And as He entered a village, He was met by ten lepers, who stood at a distance and lifted up their voices, saying, "Jesus, Master, have mercy on us." Luke 17:12-13
When the Dalits of India talk about being "unclean," they don't mean they need to take a shower.
They mean their touch can make a respectable person dirty.
According to Hindu belief, in the beginning there was a single man who was separated into parts. From the man's mouth came the Brahmins, or the holy men. From the arms came the Ksatriyas, or the kings and warriors. From the man's thighs came the merchants, and from his feet came all common laborers.
Dalits were too low to have come from that first man.
According to the outlawed caste system, Dalits are unclean. They're so unclean they must drink from different wells, use different doors when they enter or leave a building, and never walk on pathways reserved for the upper classes.
According to a CNN report from a few weeks ago, a six-year-old Dalit girl walked on a road reserved for those of the upper caste. One of those men, filled with road rage, lectured the girl. He then pushed her into some burning embers.
As of this writing, the girl was still in critical condition.
As sad as that story is, you should know I'm not going to say that all Dalits are clean. I won't say it because they're not.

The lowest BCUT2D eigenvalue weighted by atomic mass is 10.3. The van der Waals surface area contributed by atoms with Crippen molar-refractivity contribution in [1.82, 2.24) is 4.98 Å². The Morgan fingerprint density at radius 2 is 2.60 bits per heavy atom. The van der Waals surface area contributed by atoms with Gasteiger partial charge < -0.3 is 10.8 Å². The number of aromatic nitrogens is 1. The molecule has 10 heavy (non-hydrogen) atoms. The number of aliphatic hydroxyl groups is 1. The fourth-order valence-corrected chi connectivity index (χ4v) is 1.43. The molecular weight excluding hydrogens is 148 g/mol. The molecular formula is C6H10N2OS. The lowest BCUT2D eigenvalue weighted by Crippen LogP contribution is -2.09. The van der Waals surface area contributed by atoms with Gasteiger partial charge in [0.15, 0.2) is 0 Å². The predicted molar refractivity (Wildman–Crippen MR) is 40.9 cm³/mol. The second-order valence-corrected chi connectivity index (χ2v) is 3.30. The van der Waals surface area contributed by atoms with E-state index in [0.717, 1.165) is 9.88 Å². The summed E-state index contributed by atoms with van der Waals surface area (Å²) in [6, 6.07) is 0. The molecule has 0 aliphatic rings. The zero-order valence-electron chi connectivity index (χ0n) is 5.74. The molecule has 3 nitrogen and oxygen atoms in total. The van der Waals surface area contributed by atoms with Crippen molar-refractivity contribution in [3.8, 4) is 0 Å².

You heard that correctly. India's 250 million Dalits are unclean-just like Ken Klaus is unclean-just like you are unclean-just like the ten lepers in our text were unclean.
Every person in the world is unclean and is made unclean by the sinful nature they have and the wrong they do. God would have been well within His rights to ignore us, avoid us, and condemn us.
That is not what He chose to do.
Instead of allowing our sins to take us to hell, the Father sent His holy Son into this world. By divine directive Jesus was given a special job to do: He was to make the unclean, clean.
Did He succeed? Look into the empty tomb! Did He make us acceptable? John tells us (1 John 1: 7b) "the blood of Jesus his Son cleanses us from all sin."
Through Christ's life, suffering, passion, death, and resurrection, all things necessary for our redemption and recycling have been done. Jesus, our Master has had mercy on us.
THE PRAYER: Dear Savior, for sacrificing Yourself so humanity's unclean might be rescued from who they are and the condemnation they deserve, You have our unending praise. In Your Name, I offer thanks. Amen.
In Christ I remain His servant and yours,
Pastor Ken Klaus
Speaker emeritus of The Lutheran Hour®
Lutheran Hour Ministries